The crusade to get Michigan’s attorney general to investigate Fowlerville’s gas stations for price-fixing and collusion has a precedent: In 2011, five gas stations in Madison Heights were found guilty of doing exactly what I believe the Fowlerville gas stations are doing now.
And for those who say the attorney general will never investigate gas stations for price-fixing and collusion, this shows they’re wrong. He has investigated them, he has charged them, and they have been found guilty.
This shows that we have precedent on our side in this fight, and it should give hope to all of us who are now enlisted in the Fowlerville Gas Prices Army.
It happened in Madison Heights back in 2011, shortly after Bill Schuette took office as Michigan’s attorney general.
(Side note: As you know, Schuette will be leaving office in a few weeks. If his office decides not to pursue this case, we’ll fire it up again when the new attorney general, Dana Nessel, takes office in January. We aren’t resting until one of them starts to investigate.)
According to an old press release from Schuette’s office, and reports from the Detroit Free Press, what happened in the Madison Heights case is this. And you’ll notice how strikingly similar this is to what’s happening in Fowlerville:
- In June of 2011, Schuette charged five gas stations in Madison Heights with price fixing after conducting an investigation in February and March. From the press release: “The stations were all located within two miles of each other in Madison Heights. An investigation by Schuette’s office revealed the details of the price-fixing scheme, which involved the five stations setting their gasoline prices at an artificial level, within a penny or two of each other.”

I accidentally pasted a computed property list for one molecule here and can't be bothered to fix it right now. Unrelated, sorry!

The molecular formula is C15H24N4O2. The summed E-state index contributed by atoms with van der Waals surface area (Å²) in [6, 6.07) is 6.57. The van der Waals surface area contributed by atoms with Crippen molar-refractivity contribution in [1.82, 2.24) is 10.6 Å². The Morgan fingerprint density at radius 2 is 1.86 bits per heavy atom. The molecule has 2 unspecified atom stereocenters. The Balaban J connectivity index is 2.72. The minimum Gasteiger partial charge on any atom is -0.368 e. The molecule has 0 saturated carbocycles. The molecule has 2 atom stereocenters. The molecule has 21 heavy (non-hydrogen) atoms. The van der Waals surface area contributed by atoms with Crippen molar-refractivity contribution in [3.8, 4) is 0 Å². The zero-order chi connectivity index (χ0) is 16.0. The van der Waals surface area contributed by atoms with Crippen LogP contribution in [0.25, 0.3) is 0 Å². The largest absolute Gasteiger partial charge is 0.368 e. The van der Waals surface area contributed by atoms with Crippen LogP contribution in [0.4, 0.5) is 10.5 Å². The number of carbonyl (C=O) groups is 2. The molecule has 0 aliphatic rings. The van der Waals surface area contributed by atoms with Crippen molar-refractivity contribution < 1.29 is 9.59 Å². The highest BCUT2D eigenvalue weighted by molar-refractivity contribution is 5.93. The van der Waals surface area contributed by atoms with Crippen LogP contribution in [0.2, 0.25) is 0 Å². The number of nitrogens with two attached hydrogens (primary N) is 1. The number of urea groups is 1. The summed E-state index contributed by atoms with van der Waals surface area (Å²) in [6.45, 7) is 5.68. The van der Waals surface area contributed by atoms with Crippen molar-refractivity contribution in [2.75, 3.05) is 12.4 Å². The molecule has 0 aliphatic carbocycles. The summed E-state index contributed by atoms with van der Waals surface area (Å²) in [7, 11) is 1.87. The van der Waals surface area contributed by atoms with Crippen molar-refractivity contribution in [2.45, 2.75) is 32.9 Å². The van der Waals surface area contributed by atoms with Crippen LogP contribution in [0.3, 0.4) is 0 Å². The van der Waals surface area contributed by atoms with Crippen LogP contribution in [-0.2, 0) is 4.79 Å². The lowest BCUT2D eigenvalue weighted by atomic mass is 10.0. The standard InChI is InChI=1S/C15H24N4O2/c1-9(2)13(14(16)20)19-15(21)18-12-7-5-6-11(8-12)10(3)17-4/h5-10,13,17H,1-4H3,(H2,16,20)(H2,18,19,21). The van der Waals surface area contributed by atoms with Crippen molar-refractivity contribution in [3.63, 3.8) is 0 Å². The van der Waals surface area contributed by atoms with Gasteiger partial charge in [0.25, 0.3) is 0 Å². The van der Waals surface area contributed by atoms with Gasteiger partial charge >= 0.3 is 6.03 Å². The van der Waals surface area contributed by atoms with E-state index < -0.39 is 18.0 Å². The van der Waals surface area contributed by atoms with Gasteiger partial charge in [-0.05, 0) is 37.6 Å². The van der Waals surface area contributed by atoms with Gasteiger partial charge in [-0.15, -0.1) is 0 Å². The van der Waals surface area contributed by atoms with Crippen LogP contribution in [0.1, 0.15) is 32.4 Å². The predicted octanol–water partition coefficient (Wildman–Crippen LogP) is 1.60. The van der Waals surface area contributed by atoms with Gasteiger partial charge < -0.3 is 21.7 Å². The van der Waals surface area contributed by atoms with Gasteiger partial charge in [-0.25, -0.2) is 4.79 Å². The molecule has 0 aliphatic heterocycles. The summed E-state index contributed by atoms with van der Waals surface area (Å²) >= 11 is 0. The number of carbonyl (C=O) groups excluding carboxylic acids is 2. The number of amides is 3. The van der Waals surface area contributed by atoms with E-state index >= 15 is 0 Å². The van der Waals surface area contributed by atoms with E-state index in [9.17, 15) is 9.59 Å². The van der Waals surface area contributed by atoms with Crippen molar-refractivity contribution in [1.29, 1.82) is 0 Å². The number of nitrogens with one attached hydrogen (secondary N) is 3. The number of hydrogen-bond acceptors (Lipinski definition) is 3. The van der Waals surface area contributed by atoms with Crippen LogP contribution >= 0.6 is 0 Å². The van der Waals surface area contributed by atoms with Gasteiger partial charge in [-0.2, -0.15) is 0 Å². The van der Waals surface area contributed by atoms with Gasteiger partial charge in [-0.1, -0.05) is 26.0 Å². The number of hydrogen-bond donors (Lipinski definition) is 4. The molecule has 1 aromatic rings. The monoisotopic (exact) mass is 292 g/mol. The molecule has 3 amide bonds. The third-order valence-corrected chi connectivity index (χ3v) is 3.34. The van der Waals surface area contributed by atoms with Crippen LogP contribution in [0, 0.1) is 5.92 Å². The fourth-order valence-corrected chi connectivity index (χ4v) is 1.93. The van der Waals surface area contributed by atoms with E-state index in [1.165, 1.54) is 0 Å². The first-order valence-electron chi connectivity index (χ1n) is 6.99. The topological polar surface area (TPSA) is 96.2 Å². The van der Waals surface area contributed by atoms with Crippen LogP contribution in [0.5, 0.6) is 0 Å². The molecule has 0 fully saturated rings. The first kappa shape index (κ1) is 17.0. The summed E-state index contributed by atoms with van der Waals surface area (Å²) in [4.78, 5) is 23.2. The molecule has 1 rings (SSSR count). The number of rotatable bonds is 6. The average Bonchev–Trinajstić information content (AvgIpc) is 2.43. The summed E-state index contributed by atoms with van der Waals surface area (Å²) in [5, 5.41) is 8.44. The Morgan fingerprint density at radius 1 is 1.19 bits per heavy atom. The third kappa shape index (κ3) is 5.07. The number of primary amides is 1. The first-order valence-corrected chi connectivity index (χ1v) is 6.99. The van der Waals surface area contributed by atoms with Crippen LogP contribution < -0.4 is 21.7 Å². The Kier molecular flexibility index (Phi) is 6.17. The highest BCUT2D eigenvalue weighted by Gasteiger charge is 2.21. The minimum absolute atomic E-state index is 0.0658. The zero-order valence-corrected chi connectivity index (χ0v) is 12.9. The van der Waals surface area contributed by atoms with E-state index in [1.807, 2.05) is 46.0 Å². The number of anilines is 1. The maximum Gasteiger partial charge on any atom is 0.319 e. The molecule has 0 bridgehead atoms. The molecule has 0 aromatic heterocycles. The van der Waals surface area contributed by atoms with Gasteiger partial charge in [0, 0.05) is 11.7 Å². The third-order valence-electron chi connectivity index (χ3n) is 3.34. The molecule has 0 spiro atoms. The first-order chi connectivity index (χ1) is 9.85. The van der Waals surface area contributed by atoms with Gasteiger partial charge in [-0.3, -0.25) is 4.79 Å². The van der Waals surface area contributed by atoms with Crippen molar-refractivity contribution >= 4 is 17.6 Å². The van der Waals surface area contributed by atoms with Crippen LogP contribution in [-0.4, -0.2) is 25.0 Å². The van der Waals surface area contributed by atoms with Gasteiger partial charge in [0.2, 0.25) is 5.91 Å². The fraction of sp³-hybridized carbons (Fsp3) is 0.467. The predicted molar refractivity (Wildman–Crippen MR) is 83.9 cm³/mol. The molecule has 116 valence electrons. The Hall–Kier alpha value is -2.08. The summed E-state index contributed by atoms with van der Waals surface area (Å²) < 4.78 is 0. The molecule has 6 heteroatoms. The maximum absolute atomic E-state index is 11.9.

- As to why he was filing charges, Schuette said, “Price-fixing undermines the free market and sticks consumers with the bill. It’s illegal in any industry, but is particularly egregious as Michigan drivers struggle with rising gas prices.”
- The gas station owners at first vigorously denied the charges. According to an article in the Detroit Free Press, attorney David Griem said, “These charges are an outrage.”
- Well, by December, the charges were no longer an outrage. Four of the stations pleaded guilty to price fixing, and one of them pleaded no contest. According to another old article, all five stations were forced to pay “substantial fines.”
So, this case should tell us several things:
- There’s precedence for the Michigan attorney general to charge gas stations for price fixing.
- There’s precedence for Michigan gas stations to pay substantial fines if they’re found guilty.
- What happened in Madison Heights in 2011 is exactly what’s happening in Fowlerville today.
In Madison Heights, they observed that the five stations all had their inflated prices “within a penny or two of each other.” In Fowlerville, the four stations near I-96 aren’t just within a penny or two of each other; they’re always EXACTLY the same.
As of this morning, those four stations had their prices at $2.99 a gallon. The BP station in downtown Fowlerville, which is just as guilty in all of this, is at $2.95. (They’re always four cents cheaper than the I-96 stations.)
The statewide average is $2.56.
You have your evidence, Mr. Attorney General. And you have your precedence. Now, please do what’s right.